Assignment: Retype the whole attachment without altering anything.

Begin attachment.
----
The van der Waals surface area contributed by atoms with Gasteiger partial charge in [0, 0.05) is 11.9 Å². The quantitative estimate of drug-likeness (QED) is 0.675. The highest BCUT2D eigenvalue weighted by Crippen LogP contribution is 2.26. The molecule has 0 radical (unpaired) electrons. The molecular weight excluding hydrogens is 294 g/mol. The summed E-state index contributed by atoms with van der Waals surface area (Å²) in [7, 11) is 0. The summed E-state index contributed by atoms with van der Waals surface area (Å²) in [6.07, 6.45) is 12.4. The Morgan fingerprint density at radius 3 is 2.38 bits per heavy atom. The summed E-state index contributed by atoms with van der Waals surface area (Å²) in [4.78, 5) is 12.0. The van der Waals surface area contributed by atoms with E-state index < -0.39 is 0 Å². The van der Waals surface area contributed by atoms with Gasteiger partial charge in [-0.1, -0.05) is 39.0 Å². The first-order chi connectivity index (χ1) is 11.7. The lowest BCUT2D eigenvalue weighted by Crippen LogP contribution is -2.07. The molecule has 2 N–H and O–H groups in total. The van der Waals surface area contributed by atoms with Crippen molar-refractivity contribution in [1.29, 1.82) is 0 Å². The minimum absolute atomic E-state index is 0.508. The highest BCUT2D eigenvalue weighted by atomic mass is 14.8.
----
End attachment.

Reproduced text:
The van der Waals surface area contributed by atoms with Gasteiger partial charge in [0, 0.05) is 11.9 Å². The quantitative estimate of drug-likeness (QED) is 0.675. The highest BCUT2D eigenvalue weighted by Crippen LogP contribution is 2.26. The molecule has 0 radical (unpaired) electrons. The molecular weight excluding hydrogens is 294 g/mol. The summed E-state index contributed by atoms with van der Waals surface area (Å²) in [7, 11) is 0. The summed E-state index contributed by atoms with van der Waals surface area (Å²) in [6.07, 6.45) is 12.4. The Morgan fingerprint density at radius 3 is 2.38 bits per heavy atom. The summed E-state index contributed by atoms with van der Waals surface area (Å²) in [4.78, 5) is 12.0. The van der Waals surface area contributed by atoms with E-state index < -0.39 is 0 Å². The van der Waals surface area contributed by atoms with Gasteiger partial charge in [-0.1, -0.05) is 39.0 Å². The first-order chi connectivity index (χ1) is 11.7. The lowest BCUT2D eigenvalue weighted by Crippen LogP contribution is -2.07. The molecule has 2 N–H and O–H groups in total. The van der Waals surface area contributed by atoms with Crippen molar-refractivity contribution in [1.29, 1.82) is 0 Å². The minimum absolute atomic E-state index is 0.508. The highest BCUT2D eigenvalue weighted by atomic mass is 14.8.